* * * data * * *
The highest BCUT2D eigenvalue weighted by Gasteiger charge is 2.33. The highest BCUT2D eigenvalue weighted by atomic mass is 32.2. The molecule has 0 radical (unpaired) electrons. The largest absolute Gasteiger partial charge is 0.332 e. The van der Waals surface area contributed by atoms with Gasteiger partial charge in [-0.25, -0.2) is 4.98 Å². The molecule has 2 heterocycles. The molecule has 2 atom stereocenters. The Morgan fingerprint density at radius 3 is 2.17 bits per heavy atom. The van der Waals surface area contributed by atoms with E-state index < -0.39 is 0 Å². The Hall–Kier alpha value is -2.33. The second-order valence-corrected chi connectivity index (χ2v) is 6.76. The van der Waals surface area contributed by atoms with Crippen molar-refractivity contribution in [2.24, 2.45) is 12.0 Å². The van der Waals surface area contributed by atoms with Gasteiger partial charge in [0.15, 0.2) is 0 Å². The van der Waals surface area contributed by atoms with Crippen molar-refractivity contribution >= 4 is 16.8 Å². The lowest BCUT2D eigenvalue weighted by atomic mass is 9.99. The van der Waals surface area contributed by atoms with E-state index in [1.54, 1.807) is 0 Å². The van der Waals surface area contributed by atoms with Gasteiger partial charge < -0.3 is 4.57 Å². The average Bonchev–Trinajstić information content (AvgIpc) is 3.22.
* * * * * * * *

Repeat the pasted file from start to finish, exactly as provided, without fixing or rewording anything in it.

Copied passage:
The highest BCUT2D eigenvalue weighted by Gasteiger charge is 2.33. The highest BCUT2D eigenvalue weighted by atomic mass is 32.2. The molecule has 0 radical (unpaired) electrons. The largest absolute Gasteiger partial charge is 0.332 e. The van der Waals surface area contributed by atoms with Gasteiger partial charge in [-0.25, -0.2) is 4.98 Å². The molecule has 2 heterocycles. The molecule has 2 atom stereocenters. The Morgan fingerprint density at radius 3 is 2.17 bits per heavy atom. The van der Waals surface area contributed by atoms with E-state index < -0.39 is 0 Å². The Hall–Kier alpha value is -2.33. The second-order valence-corrected chi connectivity index (χ2v) is 6.76. The van der Waals surface area contributed by atoms with Crippen molar-refractivity contribution in [2.24, 2.45) is 12.0 Å². The van der Waals surface area contributed by atoms with Gasteiger partial charge in [0.15, 0.2) is 0 Å². The van der Waals surface area contributed by atoms with Crippen molar-refractivity contribution >= 4 is 16.8 Å². The lowest BCUT2D eigenvalue weighted by atomic mass is 9.99. The van der Waals surface area contributed by atoms with E-state index in [1.54, 1.807) is 0 Å². The van der Waals surface area contributed by atoms with Gasteiger partial charge < -0.3 is 4.57 Å². The average Bonchev–Trinajstić information content (AvgIpc) is 3.22.